Questions tagged [mathematics]

For questions about the quantitative study of topics such as numbers, structure, space, and change, carried out by investigating patterns.

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What paragraph was written by Emanouil Atanassov to solve problem 6 on the International Mathematical Olympiad in1988?

From Wikipedia, "Emanouil Atanassov, Bulgaria, solved the problem in a paragraph and received a special prize.". The reference links to this page, https://www.imo-official.org/participant_r....
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Q: Babylonian tablet for pi=3.125

I read an article about Babylonian pi. https://numberwarrior.wordpress.com/2008/12/03/on-the-ancient-babylonian-value-for-pi/ The author wrote that Babylonians used 25/8 as pi. But, he could not show ...
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How did Ruffini manage to extend the methods of Lagrange in order to “prove” the insolvability of the general quintic equation?

Since Lagrange published his Reflections papers during the early 1770s — around 30 years before Ruffini took up and extended the subject — I was wondering if there were any results that were ...
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How did the Greeks label their axes?

In the current era, we label the Cartesian plane in x and y as our basis vectors, but what did the Greeks use to label their axis? The Greeks were around long before Descartes, so did they even use ...
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On the history of development of the concept of complex numbers [closed]

The history of how the concept of complex numbers developed is convoluted. On physics.stackexchange questions about complex numbers keep recurring. It seems to me this indicates that when authors of ...
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Meaning of certain identities of Gauss on theta functions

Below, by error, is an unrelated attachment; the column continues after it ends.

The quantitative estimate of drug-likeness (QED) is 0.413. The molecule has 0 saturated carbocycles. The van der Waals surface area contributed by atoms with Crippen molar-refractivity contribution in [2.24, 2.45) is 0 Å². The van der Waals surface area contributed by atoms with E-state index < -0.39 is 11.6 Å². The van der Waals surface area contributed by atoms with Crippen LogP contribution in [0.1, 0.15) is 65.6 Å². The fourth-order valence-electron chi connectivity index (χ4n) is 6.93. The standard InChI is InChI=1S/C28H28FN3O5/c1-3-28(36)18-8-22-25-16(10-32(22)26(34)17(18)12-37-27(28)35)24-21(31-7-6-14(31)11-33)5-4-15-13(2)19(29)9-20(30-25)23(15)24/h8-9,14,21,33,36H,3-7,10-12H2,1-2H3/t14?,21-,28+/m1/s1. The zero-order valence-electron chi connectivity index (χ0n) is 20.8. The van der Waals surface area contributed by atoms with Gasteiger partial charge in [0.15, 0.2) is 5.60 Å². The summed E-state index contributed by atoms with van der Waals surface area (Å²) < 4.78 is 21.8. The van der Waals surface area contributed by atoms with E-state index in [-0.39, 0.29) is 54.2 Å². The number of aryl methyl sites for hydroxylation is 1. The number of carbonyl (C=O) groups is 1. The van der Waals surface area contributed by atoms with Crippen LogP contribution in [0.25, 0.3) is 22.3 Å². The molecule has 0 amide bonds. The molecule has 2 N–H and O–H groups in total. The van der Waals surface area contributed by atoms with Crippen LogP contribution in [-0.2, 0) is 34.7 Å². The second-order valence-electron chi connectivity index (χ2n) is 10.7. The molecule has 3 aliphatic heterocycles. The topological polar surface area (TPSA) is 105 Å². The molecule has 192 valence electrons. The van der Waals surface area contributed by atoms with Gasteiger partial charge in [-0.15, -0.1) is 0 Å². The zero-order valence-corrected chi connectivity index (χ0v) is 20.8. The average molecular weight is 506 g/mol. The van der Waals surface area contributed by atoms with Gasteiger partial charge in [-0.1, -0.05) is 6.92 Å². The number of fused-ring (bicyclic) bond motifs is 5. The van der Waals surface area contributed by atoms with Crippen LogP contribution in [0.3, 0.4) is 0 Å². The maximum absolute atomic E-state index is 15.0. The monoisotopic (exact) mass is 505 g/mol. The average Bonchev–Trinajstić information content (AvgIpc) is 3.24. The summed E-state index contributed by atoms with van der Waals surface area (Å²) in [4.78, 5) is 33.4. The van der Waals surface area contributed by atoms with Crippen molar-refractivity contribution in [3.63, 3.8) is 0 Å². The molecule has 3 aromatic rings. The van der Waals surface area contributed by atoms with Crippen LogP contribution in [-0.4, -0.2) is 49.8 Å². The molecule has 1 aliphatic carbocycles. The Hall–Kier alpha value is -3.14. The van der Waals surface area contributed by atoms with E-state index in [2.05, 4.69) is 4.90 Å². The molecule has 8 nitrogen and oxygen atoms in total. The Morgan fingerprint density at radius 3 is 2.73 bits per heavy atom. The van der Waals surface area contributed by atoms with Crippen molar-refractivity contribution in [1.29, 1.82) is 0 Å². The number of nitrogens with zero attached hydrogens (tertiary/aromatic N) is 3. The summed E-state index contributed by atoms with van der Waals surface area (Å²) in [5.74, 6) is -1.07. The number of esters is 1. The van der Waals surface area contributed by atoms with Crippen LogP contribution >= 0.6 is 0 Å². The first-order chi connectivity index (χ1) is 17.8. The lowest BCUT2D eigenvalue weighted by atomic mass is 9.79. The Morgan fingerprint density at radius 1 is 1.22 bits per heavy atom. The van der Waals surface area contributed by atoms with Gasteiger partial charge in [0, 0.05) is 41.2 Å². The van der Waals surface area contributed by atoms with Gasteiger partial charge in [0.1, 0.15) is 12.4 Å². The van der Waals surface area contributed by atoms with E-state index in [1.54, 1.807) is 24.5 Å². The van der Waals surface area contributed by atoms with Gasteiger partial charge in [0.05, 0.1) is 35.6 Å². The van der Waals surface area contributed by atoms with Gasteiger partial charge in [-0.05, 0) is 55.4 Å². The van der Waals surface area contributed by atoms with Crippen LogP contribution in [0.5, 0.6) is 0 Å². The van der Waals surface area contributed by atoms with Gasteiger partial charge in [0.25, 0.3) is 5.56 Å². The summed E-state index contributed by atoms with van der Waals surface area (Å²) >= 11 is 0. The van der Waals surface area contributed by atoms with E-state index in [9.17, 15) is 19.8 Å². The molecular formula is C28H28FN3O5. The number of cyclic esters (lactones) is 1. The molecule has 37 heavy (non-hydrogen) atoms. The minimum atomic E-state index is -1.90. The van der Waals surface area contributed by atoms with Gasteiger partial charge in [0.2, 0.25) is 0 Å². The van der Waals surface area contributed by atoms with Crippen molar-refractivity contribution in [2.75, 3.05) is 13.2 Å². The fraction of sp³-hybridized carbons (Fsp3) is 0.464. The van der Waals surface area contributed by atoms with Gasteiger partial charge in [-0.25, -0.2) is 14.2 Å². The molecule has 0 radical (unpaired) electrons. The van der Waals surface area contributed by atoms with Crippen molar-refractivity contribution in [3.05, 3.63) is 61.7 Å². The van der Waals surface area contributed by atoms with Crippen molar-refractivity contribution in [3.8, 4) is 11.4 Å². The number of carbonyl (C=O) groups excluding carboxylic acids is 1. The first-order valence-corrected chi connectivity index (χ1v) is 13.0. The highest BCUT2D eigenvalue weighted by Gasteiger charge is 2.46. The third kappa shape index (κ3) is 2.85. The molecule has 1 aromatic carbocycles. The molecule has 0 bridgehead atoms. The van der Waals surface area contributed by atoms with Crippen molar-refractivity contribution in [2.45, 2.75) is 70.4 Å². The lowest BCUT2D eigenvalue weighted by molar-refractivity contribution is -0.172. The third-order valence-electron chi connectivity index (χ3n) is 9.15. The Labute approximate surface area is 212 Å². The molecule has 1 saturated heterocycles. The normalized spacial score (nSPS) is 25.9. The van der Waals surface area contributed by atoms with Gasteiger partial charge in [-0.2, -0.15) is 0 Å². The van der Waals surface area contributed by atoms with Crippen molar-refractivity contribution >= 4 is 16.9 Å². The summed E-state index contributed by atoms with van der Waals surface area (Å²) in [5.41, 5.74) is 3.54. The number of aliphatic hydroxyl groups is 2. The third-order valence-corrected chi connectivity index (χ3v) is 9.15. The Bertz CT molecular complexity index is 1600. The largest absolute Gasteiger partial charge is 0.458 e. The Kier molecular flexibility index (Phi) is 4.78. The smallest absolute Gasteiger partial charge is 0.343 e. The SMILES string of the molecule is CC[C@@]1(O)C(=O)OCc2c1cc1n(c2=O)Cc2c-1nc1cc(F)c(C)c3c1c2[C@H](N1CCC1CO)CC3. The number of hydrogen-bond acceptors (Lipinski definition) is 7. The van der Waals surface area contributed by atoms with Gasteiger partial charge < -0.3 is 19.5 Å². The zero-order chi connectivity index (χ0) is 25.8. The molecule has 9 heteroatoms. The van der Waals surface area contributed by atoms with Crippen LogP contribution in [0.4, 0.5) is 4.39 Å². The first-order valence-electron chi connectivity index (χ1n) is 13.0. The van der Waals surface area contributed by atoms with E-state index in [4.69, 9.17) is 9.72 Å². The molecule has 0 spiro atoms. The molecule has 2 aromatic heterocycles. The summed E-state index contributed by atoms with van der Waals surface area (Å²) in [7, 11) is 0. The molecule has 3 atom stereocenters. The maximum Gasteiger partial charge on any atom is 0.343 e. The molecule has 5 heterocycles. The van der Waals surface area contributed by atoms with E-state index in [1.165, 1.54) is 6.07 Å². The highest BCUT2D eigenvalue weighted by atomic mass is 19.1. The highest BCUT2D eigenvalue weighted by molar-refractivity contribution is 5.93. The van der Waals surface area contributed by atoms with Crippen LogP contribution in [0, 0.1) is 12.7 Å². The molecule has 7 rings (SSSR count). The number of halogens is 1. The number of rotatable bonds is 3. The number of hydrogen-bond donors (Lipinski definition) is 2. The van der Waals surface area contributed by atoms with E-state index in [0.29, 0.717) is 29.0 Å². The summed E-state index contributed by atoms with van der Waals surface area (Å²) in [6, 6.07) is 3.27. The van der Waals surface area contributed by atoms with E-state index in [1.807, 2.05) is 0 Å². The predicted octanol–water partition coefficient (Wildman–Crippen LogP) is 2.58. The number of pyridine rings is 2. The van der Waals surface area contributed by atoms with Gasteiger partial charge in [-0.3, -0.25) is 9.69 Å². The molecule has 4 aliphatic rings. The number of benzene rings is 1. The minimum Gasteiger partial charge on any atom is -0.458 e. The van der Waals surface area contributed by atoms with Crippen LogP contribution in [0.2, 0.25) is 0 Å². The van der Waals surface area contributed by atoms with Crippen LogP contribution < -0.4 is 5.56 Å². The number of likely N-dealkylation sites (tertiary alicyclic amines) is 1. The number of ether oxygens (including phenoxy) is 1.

Volume 3 of Gauss's werke contains an unpublished treatise with the title "Theory of new transcendents" (p.433-481 of the same volume). On page 441 of the same volume appears an interesting ...
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What was Newton's road to his discovery of “Puiseux series” and “Newton polygon”?

In my opinion, one of Isaac Newton's greatest achievements in the "purer" aspects of mathematics was his discovery of Puiseux series; power series with fractional exponents. According to p.6 ...
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Who studied kinematics before Galileo? Did Galileo base his kinematic research on the previous work of any other scientist?

Galileo is known to have studied kinematics through his work with projectiles. How did he first consider researching motion and velocity? Was he inspired by previous work done by earlier scientific ...
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Was Lagrange the first to have used generalized coordinates?

I was wondering if Lagrange was the first to use generalized coordinates as defined by their wikipedia article.
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What did Newton's teacher contribute to the Fundamental Theorem of Calculus?

Isaac Barrow was one of the professors who taught Isaac Newton at Cambridge. According to this page, he is said to have made contributions to the Fundamental Theorem of Calculus that was devised by ...
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114 views

What steps did Richard Feynman take to devise his Integral Trick?

Richard Feynman is considered to be one of the greatest minds in physics, and has won many accolades as a result of his research in areas such as quantum mechanics and particle physics. However, I am ...
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How did human beings come to realize the concept of counting numbers? [closed]

Human beings keeping count is as old as recorded history; however, how did humans first think about keeping documentation and counting numbers? Is there any defined period in history where numbers ...
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116 views